Have you even read the piece, where she said even in the Caribbean she was encountering the same issues.

Youareillinformed
Youareillinformed
5 years ago
Reply to  Kim

Kim, I must respectfully disagree with everything you’ve stated and questioned.

chloe
chloe
5 years ago
Reply to  Kim

Colorism is an off-shoot of racism, neither of which were invented by hlacks. Colorism exists everywhere that colonialism existed as whites established a color caste in which whites put themselves at the top and the darkest people at the bottom, everywhere they settled. You don’t hear about colorism in black populations elsewhere? That shows how limited your exposure has been. Colorism and skin bleaching are huge issues in India.

maralondon
maralondon
5 years ago
Reply to  Kim

Not true that this is only an issue in America.You can go to South America, the Caribbean, Africa and Europe and see how much self hatred is among us. People who make remarks like yours must walk around with eyes and ears closed. go check out a film called Beauty Is recently produced in England by an African brother based in England about the very same issues. Ever heard of skin bleaching? I’m sure you know about the weave and extensions industry.

Dante
Dante
5 years ago

What an articulate and thought-provoking article, Christina. But for the most part, I agree with the many commenters who say that there is nothing “ill-timed” about Tatyana Ali’s remarks. Her contribution to the natural hair debate is valid and can help bring greater understanding about what it really feels like to be perceived as privileged for something that, in fact, triggers many to cast you aside from your racial group and categorise you as “other”. While my hair is not as silky as Tatyana’s, it’s very thick, long and 3c in texture. It has always been this way. For as… Read more »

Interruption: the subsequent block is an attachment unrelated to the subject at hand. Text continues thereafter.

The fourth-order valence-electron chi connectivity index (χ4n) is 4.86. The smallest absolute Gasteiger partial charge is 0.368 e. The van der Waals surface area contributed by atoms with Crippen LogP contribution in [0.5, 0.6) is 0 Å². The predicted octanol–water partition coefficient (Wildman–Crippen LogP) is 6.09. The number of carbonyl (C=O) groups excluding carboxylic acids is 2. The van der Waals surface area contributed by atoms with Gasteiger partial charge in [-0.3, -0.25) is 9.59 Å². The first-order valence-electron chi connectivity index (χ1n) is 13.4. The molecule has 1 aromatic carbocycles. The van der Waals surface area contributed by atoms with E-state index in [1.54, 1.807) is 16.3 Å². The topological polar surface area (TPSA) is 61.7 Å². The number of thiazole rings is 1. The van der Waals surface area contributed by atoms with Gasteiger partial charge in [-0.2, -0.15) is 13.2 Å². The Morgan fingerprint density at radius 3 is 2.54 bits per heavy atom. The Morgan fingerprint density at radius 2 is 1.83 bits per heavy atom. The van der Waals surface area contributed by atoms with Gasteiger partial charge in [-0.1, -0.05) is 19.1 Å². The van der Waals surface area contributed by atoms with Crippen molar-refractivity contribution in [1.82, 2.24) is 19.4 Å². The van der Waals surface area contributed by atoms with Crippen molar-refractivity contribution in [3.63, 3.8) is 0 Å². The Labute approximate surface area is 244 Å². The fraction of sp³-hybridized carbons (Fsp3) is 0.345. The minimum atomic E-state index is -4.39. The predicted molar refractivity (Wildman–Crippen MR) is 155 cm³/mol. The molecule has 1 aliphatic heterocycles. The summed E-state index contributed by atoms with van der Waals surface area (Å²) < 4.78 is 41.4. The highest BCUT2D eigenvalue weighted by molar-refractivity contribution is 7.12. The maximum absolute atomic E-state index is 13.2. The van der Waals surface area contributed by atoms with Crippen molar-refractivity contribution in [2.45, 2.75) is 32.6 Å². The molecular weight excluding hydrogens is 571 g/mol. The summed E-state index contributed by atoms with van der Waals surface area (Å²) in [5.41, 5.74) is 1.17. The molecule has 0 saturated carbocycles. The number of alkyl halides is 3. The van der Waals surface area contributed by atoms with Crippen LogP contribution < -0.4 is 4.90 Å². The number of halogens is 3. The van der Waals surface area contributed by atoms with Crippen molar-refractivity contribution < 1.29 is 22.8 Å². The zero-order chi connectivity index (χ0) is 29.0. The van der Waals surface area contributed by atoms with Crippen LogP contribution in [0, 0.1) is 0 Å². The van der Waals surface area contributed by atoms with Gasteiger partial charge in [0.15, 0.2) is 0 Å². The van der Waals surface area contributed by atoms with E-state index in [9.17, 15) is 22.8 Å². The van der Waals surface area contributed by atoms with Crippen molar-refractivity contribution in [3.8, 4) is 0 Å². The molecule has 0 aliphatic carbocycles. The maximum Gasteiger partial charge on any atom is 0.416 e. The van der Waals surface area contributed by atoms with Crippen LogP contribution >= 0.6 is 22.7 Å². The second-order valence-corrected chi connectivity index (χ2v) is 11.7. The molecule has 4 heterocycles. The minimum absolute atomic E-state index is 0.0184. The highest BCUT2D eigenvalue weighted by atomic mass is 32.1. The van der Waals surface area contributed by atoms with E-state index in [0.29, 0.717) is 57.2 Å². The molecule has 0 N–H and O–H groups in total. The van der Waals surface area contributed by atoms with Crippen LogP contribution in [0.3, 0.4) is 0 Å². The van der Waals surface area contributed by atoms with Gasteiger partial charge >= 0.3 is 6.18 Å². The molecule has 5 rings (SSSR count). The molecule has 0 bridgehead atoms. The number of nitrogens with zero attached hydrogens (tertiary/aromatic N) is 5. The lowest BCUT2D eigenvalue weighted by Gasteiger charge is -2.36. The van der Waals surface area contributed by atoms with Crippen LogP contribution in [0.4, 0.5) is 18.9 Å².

ama
ama
5 years ago
Reply to  Dante

I understand your point because it sounds like people use you as a mirror for their own hair insecurities and act like you don’t or shouldnt have your own. Well stated but she is talking about the attack on us for retaking our hair out of the eurocentric and back into our own hands. they comin for us and tatyana expressing this now is not the right time. besides did anyone else think that more than likely her hair texture helped her score the role she is famous for? will and hillary were the lighter ones , carlton and ashley… Read more »

NapturallyKia
NapturallyKia
5 years ago

I feel her hair pain. Growing up, I was bullied for being light skin with “good hair” by darker girls.

Changedone4life
Changedone4life
5 years ago
Reply to  NapturallyKia

NapturallyKia, I never understood the challenges that lighter complected blacks face until my oldest daughter went to a school that was primarily African American. She was bullied and harassed because of her lighter complexion…She told me that girls would call her stuck-up, which was one of the milder names I might add, without even knowing her. It is ones poor self image that they pushed off on those they feel have the upper hand. My youngest daughter had a different challenge, she is chocolate but she has hazel eyes and a much looser hair texture. Interestingly enough, they were both… Read more »